One of the fears about use of telemedicine in urgent care is that providers might be inclined to overprescribe antibiotics, thereby stoking the already-dangerous trend of antimicrobial resistance. However, a new study conducted at Children’s National Hospital and published in the Journal of General Internal Medicine suggests that telehealth could actually help improve antibiotic stewardship. The study reflected 55,000 visits to a single hospital in 2018. Researchers tracked prescribing for bronchitis, sinusitis, pharyngitis, and upper respiratory tract infections then divided the participating physicians into two groups; both groups received education on appropriate antibiotic prescribing, but one also received historical data on their own prescribing. Both groups showed a decrease in antibiotic prescriptions after the interventions, but the clinicians who received both education and information on their prescribing habits showed a greater decrease. The lesson is that it’s not necessarily the medium that encourages overprescribing, but the provider turning a blind eye to their own habits.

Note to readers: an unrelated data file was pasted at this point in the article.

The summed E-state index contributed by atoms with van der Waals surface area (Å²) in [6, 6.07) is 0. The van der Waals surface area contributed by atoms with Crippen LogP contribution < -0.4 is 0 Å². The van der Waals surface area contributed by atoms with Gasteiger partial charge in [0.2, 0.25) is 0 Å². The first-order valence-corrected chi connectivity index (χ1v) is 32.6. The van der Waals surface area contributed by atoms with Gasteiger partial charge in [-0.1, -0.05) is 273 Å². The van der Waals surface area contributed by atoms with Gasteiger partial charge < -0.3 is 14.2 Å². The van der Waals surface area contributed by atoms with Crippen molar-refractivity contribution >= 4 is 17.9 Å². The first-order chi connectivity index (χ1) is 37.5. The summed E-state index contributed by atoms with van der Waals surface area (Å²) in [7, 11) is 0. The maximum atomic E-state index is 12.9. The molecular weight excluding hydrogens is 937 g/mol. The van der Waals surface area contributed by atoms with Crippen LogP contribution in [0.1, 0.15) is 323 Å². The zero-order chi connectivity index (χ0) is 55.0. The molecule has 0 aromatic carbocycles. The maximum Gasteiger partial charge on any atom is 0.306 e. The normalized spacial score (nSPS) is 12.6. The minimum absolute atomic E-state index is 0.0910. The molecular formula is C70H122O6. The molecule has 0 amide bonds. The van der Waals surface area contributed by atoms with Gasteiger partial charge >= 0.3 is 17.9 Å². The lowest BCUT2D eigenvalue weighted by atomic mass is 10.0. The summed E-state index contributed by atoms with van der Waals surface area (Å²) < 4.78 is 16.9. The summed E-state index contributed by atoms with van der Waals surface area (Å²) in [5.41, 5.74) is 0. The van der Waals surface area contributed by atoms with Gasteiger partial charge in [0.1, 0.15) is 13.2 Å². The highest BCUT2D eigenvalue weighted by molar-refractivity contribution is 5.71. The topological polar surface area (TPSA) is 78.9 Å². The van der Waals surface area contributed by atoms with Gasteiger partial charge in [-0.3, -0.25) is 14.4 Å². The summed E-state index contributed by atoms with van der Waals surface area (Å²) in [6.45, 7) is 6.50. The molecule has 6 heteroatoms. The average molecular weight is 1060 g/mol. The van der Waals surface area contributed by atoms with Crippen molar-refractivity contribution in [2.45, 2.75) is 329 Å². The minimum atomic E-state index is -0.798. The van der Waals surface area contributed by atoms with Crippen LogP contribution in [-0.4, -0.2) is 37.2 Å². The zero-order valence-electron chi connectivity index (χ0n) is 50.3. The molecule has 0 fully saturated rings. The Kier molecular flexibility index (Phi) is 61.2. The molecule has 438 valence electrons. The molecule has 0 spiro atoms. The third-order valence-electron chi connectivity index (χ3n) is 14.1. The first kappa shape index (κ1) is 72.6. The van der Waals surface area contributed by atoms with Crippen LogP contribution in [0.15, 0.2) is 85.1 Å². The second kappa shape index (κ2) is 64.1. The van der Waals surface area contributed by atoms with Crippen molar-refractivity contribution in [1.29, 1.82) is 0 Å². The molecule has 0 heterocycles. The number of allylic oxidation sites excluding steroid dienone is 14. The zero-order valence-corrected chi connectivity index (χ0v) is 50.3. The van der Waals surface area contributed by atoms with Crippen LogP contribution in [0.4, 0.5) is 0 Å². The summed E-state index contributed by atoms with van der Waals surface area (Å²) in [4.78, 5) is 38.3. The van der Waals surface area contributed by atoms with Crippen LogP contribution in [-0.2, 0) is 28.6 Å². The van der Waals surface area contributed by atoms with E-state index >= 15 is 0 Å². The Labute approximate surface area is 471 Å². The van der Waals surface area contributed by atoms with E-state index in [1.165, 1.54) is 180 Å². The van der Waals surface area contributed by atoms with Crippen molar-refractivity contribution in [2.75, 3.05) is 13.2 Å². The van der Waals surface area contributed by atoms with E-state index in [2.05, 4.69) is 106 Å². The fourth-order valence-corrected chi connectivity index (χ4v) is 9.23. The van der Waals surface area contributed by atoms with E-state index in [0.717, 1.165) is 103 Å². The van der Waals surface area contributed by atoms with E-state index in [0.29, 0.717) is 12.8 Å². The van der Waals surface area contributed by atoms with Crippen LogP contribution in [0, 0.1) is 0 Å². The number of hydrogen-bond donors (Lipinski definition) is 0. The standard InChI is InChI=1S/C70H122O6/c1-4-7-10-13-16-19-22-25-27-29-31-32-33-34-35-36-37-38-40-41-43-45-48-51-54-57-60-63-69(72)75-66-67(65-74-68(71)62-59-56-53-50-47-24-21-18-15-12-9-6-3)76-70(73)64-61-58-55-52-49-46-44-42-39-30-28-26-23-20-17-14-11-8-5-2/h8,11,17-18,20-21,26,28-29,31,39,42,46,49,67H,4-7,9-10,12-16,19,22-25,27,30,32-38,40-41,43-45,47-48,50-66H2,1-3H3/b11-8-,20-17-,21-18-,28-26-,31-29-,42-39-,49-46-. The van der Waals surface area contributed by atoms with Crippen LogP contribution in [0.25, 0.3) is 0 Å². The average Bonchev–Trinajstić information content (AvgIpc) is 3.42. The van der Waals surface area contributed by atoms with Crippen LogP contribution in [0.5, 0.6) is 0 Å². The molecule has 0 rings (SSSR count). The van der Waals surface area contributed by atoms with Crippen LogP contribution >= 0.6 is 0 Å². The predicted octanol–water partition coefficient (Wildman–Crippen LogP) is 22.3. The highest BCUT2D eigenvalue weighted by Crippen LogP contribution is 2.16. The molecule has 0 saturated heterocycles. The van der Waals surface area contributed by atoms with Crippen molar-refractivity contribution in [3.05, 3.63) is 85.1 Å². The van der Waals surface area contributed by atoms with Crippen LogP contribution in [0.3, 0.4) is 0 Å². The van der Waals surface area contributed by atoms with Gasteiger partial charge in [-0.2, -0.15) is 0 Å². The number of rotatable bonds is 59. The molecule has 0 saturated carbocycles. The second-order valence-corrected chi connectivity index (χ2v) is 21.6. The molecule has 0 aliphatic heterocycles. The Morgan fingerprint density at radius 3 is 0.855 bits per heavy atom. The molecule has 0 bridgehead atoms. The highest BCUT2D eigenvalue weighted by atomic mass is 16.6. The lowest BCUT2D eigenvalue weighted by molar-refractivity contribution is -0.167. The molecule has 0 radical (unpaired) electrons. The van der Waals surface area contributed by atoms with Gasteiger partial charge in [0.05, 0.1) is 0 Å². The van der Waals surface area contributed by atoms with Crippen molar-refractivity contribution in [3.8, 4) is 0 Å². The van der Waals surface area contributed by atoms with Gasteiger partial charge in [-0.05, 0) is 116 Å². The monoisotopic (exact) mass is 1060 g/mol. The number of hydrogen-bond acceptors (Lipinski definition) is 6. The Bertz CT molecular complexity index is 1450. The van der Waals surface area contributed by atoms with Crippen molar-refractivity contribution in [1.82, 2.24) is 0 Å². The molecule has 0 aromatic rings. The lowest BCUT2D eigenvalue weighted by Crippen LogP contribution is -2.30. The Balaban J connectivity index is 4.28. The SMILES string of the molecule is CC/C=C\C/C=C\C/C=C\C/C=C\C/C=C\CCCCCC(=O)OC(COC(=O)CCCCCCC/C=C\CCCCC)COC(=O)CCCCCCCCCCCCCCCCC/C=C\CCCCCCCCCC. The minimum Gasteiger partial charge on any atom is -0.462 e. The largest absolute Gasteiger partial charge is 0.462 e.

A Surprise Finding in a Study of Telemedicine and Children
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